Mallorca 2009

Date: 29th September

Weather: Looking threatening, but pleasant sunshine

Route: From Soller to Deia along the GR221 - 8.6 miles by Satmap gps

Map: Mallorca Tramuntana Central 1:25000



We caught the bus to Soller – after studying the timetable this time – and had a leisurely drive along the coast. The road is very tortuous and quite narrow in places so we didn’t get out of second gear for a lot of the journey. But it only took ½ hr and we were soon in Soller town, stopping off at the supermarket to get some juice for today’s walk. It was a little noisy walking down the main road to get to the GR221 path, but we had a good look at some Black Vultures circling overhead, and a Red Kite flying even higher in the sky. There were big black clouds over the higher mountains at the back of Soller but although looking very threatening we didn’t get very wet, just a few spots.

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A very gloomy start – they like their bonfires over here

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Plenty of orange trees and almonds around

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A look back to Soller town – spot the big church

The initial route out of Soller wound its way through some agricultural land in a circuitous route, passing some interesting small holdings, including a cage full of pigeons – hmmm what’s on the menu tonight then. The GR221 finally starts up on the old mule track about ½ way to Port Soller, and gently zigzags up the hillside. The way is paved with limestone blocks, cobbles, which are worn smooth in places. There are good views back to Soller, nestled beneath huge hills, and the town centre church stands proud of its surrounding buildings – with a prominent and distinctive facade. The signs show a time to walk to Deia in 2hr 45 mins, but that would be a head down walk with a following wind and no stops to take in the views – we did meet a few people like that with a bus to catch, but most ambled along.

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Typical Olive grove scenery

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Looking down on Port Soller

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A terrace full of Crocus and an ancient olive tree

Once up on the higher ground the path winds through olive groves, and passes the path that leads down to the refugi de muletta and the lighthouse. The walk had a very different feel to the coastal walk, being very relaxing and easy walking along old farm tracks. Eventually the route leaves the tracks to join the road for a short section and turned right opposite a bar/hotel at the Son Bleda. Now I’m a great believer in taking refreshment when the opportunity arises, so we walked into a deserted bar that has a wonderful terrace with fantastic views. I had a nice chilled San Miguel with a slice of raspberry tart – absolutely delicious to go with the views out over Soller and the hills beyond.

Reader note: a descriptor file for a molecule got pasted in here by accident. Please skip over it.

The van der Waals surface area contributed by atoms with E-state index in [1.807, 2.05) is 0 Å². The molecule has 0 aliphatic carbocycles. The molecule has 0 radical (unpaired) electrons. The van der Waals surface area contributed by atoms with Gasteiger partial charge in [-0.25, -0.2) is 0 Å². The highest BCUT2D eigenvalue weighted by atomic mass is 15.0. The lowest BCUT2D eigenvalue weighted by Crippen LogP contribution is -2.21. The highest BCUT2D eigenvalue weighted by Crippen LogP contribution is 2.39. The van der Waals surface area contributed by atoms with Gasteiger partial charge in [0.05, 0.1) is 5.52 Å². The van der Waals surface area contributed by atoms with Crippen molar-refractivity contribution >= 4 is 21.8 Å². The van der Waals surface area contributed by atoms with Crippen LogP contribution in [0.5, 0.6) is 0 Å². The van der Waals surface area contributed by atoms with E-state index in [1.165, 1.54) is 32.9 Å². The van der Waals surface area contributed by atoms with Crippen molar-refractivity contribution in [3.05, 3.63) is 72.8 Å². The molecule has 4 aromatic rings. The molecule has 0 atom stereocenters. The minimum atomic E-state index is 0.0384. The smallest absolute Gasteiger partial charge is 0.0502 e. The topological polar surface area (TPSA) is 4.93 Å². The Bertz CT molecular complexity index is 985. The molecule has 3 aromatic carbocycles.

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Easy walking along wide tracks

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Cala Deia in the distance

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Probably my favourite view of the trip – from the terrace at Son Bleda

Once refreshed we set off across the road up a narrow lane leading up to a dilapidated church. The ivy that was overhanging the walls was alive with honey bees and the sound they made was a huge buzz – there must have been a few hives worth of bees here. Around the corner from the church was Son Mico Can Pronom a rural guest house where you can stop for a glass of freshly squeezed orange juice – so we did. The views are delicious and far reaching.

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Puig l’Ofre emerges from the mist

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The old house at Son Mico Can Pronom

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Looking back down on the old church with Soller in the distance

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The route is through the gate

The remainder of the path meandered up and down through wooded areas in dappled sunshine – pleasant enough but not very inspiring for me. We met plenty of Germans out walking today and all seemed happy to be out – most said hello, even the head down much catch the bus variety. We came out on the main road again and the route descended below Deia, through lovely olive groves once more. From this aspect I could appreciate how fertile the valley was, and how it takes the full sun. The view up to the church in Deia is different again, perched up on the top of a conical hill, but surrounded by the backdrop of the limestone cliffs.

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Much of the path is along a path like this

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The conical hill ahead with the church on top in Deia

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Deia from the Sa Pedrossa path

Our route came down to the gorge with the torrent major, passing over some interesting limestone features – a karst landscape in miniature, with water worn mini water channels very sharp to the touch. We ignored the GR221 path here and crossed over the river to walk up the dark side of the town on the Sa Pedrossa path. There were a lot of small holdings here, and a lovely spot of sunshine, the old church glowing in the afternoon sun. That was the end of a pleasurable 5 hr walk, and surprisingly only a few raindrops to count. As we walked back through the town I stopped at what I thought was a bank machine, and nearly ended up with £100 of lotto tickets – oops.

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